What is Docker or containerization?
Imagine you are an average guy who is interested in coding and building something great that solves someone’s problems.
Imagine you are not really writing an interactive desktop program, but some kind of network related program — it is basically listening for input at some port and sending its output to some other port. Such programs are officially called service — because they service clients that have input. If this program has straightforward ideas, you may call it a microservice.
So, you have written your microservice but because it is listening to the network, there is no limit on what kind of input it may receive. Maybe some of them may cause your program to crash? Quite possible. Or maybe there is a power outage. Or maybe the hard disk crashed. Or maybe even there was a memory leak in some other program that exhausted all the available memory and there was none left for your service?
There is no way you can guarantee that this program will run 100% of the time, all the time. And see, you don’t really care either — what you really want is your clients to be serviced. You want to keep solving their problems. So what you do is you:
- Add some more ram, faster bigger hard disk etc. This is called vertical scaling, mostly because the pile of cash to buy this stuff rapidly grows vertically.
- Run this same microservice parallelly on another computer, and have another program that always redirects the input to either of the running microservices, i.e. load balancer. This is called horizontal scaling.
From the onset, horizontal scaling looks like not solving the root cause — what if both microservices crash? Run three? What if all three fail? This way we will never reach 100% availability.
In comparison, vertical scaling looks simple and direct. Your service ran out of ram? Buy more ram! Does it require an insane amount of ram? Fix the memory leak. You think it is already fixed? Buy more ram! Okay, we should probably do some calculation on our memory requirements before buying more ram, this stuff costs money you know.
But even then, we won’t achieve 100% availability if your program crashes for some other reason. For example, a DDOS attack. You see, vertical scaling is actually more of a whack-a-mole solution that has no end. At some point in time, you will run out of money and be forced to do some cost analysis.
So, people did that and eventually found out that it is cheaper, in the long run, to scale horizontally, because as you add more machines that are just good enough, the availability reaches close to 100% while the expenses remain constant.
Making sure it is easy
So now, you know you want to do horizontal scaling. But it takes a lot of time to make sure a new machine is exactly like the already running and well-tested one. It is possible the admin made some mistake in a configuration that doesn’t get exposed until some critical situation…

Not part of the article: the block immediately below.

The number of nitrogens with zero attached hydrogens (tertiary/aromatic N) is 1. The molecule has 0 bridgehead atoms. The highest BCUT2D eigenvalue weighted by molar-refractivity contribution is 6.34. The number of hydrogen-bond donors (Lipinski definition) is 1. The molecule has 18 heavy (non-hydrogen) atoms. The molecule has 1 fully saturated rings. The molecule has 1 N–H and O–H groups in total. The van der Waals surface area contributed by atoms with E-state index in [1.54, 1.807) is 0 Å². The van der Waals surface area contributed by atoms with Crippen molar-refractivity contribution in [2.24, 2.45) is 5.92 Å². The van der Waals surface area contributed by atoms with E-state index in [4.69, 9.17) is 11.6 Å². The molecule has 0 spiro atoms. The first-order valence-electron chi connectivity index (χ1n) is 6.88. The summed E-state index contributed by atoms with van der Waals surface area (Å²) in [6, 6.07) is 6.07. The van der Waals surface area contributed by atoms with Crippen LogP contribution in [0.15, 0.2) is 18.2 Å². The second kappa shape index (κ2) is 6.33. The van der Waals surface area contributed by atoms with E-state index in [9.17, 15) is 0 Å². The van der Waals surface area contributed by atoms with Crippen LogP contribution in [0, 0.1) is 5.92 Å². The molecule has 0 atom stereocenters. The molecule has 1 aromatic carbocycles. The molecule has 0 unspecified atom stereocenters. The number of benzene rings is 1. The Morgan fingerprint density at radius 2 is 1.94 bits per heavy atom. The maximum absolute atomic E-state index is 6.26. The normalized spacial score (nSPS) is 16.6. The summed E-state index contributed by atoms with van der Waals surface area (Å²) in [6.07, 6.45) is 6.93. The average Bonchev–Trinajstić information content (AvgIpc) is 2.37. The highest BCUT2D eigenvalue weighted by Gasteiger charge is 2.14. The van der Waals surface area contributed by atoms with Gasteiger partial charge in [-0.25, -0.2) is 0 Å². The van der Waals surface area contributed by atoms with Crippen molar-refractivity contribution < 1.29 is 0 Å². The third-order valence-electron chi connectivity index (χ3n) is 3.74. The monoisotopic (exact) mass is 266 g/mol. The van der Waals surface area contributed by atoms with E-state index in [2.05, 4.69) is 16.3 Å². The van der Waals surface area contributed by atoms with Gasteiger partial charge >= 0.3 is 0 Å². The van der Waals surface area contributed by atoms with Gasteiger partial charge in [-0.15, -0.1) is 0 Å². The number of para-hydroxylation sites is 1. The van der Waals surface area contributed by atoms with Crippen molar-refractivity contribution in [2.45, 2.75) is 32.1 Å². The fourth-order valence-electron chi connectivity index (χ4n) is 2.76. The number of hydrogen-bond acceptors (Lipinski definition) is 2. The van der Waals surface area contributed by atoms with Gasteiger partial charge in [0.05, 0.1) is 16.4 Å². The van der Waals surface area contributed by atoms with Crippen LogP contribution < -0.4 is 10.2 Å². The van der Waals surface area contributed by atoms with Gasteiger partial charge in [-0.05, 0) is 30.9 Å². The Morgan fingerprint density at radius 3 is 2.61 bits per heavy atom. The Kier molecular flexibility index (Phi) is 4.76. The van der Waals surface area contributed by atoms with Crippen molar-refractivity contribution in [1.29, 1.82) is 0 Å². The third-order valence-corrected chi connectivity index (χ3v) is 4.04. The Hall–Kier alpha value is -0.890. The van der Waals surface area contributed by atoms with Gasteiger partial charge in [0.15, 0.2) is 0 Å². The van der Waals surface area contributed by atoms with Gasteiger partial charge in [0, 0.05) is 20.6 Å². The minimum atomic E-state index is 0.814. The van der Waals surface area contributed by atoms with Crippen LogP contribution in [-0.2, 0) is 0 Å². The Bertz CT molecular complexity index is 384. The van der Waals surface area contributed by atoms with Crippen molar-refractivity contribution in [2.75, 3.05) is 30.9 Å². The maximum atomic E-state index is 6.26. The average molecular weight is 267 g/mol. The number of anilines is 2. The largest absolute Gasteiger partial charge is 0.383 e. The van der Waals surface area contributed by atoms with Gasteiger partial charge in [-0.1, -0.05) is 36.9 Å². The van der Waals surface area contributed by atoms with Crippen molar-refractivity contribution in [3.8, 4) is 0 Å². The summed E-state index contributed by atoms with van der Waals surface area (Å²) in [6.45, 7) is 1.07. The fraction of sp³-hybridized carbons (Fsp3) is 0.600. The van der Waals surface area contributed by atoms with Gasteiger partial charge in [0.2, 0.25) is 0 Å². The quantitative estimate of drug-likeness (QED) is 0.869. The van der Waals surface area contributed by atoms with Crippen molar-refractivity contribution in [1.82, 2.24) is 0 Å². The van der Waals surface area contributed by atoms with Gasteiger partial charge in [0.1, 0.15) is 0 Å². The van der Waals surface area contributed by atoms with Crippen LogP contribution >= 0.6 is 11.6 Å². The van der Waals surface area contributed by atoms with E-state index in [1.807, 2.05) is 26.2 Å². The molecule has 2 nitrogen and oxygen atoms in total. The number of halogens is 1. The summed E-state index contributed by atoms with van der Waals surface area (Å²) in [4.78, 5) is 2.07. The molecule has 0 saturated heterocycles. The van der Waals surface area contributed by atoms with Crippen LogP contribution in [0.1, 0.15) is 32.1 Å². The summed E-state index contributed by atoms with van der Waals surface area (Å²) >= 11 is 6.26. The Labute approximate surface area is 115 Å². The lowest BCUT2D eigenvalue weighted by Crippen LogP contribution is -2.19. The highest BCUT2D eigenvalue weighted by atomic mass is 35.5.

And it all becomes costly again. Unless — virtualization. This way you can create instances of a running os and deploy them as many times on the same machine and on as many machines as you want without worrying about machine changes.
Okay, but you have so far one (micro)-service. You may have more. Maybe some of them were written by someone else. Possibly in a different language, even maybe for a different operating system altogether. Each will have its own way to start and run. Each will have its own way to configure, or some may even require conflicting dependencies. All this will take a lot of time for someone to do, and that will also increase the cost.
So, just like before, when we see a problem we go back to our original driving force — we want to make sure our clients are always serviced. And as it turns out, clients don’t know or care about operating systems or dependencies… they only want a highly available service. So instead of virtualization of the operating system, what if we virtualized only the service instance we are starting? This is called containerization.
Now, instead of having an image of an operating system with our service installed on it, which is duplicated exactly as it is when cloned, we will also write down, in a file, how to run a service and what configuration changes are required and clone that too? Then we will have some program that can read this file and do the necessary changes. This is literally scripting, now isn’t it? Like, a Bash script, or a batch script, or Zsh script, or a Powershell script, or a Python script, or Perl script…… ugh. To really scale, we need standardization here.
What’s more, not all scripting languages are equally capable. For example, they don’t really help you maintain multiple dependencies. But, okay, containerization will fix that. But what if you want to run on a particular port that becomes only accessible when a particular device driver is installed? It seems we actually require a script that installs OS and programs on that OS, and not just runs on an OS. That way we will standardize the script too, as it will be OS agnostic.
One of the popular programs to run such a script is Docker.
So, basically, Docker is a proprietary program that can process a rather simple and high-level script, or what Docker calls configuration file in YAML format, and do stuff like install a virtualized os from an image (a process called installing guest os on a host os) and run specific commands on that server. And it does other things like redirecting the open port of a guest os to some other port on host os and stuff like that. On top of it, Docker provides cloud storage where it keeps images that you can download and upload, which it calls a registry.
As it turns out, downloading from docker, creating containers and making sure they are running correctly can also be automated to a large extent by another thing called Kubernetes. But that’s for another day…